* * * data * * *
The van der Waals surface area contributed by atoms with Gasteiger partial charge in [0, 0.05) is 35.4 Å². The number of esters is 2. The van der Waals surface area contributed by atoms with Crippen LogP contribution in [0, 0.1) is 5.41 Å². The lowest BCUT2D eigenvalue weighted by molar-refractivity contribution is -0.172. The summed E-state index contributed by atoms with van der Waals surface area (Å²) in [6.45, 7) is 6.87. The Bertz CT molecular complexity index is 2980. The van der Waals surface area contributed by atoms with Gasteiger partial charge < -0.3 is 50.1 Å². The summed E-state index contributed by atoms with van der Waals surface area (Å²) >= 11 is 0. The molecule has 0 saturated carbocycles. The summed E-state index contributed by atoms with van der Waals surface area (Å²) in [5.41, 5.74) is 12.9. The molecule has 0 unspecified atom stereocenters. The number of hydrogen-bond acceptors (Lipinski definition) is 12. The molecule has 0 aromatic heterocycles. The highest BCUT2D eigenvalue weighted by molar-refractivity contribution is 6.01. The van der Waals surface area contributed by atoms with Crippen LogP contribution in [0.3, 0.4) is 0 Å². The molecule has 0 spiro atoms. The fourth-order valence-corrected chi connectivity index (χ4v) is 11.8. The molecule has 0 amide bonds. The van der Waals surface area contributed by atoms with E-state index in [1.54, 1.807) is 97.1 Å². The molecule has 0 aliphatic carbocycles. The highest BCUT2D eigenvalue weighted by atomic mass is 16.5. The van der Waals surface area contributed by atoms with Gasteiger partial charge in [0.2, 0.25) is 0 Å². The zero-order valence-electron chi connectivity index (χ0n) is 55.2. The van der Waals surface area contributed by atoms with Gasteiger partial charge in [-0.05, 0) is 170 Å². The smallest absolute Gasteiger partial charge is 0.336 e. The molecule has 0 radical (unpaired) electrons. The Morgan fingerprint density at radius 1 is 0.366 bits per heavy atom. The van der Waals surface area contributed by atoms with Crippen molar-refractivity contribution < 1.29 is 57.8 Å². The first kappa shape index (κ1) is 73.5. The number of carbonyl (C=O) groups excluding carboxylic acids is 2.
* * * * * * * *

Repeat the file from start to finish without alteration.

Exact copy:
The van der Waals surface area contributed by atoms with Gasteiger partial charge in [0, 0.05) is 35.4 Å². The number of esters is 2. The van der Waals surface area contributed by atoms with Crippen LogP contribution in [0, 0.1) is 5.41 Å². The lowest BCUT2D eigenvalue weighted by molar-refractivity contribution is -0.172. The summed E-state index contributed by atoms with van der Waals surface area (Å²) in [6.45, 7) is 6.87. The Bertz CT molecular complexity index is 2980. The van der Waals surface area contributed by atoms with Gasteiger partial charge < -0.3 is 50.1 Å². The summed E-state index contributed by atoms with van der Waals surface area (Å²) >= 11 is 0. The molecule has 0 saturated carbocycles. The summed E-state index contributed by atoms with van der Waals surface area (Å²) in [5.41, 5.74) is 12.9. The molecule has 0 unspecified atom stereocenters. The number of hydrogen-bond acceptors (Lipinski definition) is 12. The molecule has 0 aromatic heterocycles. The highest BCUT2D eigenvalue weighted by molar-refractivity contribution is 6.01. The van der Waals surface area contributed by atoms with Crippen LogP contribution in [0.3, 0.4) is 0 Å². The molecule has 0 spiro atoms. The fourth-order valence-corrected chi connectivity index (χ4v) is 11.8. The molecule has 0 amide bonds. The van der Waals surface area contributed by atoms with E-state index in [1.54, 1.807) is 97.1 Å². The molecule has 0 aliphatic carbocycles. The highest BCUT2D eigenvalue weighted by atomic mass is 16.5. The van der Waals surface area contributed by atoms with Gasteiger partial charge in [0.2, 0.25) is 0 Å². The zero-order valence-electron chi connectivity index (χ0n) is 55.2. The van der Waals surface area contributed by atoms with Gasteiger partial charge in [-0.05, 0) is 170 Å². The smallest absolute Gasteiger partial charge is 0.336 e. The molecule has 0 radical (unpaired) electrons. The Morgan fingerprint density at radius 1 is 0.366 bits per heavy atom. The van der Waals surface area contributed by atoms with Crippen molar-refractivity contribution < 1.29 is 57.8 Å². The first kappa shape index (κ1) is 73.5. The number of carbonyl (C=O) groups excluding carboxylic acids is 2.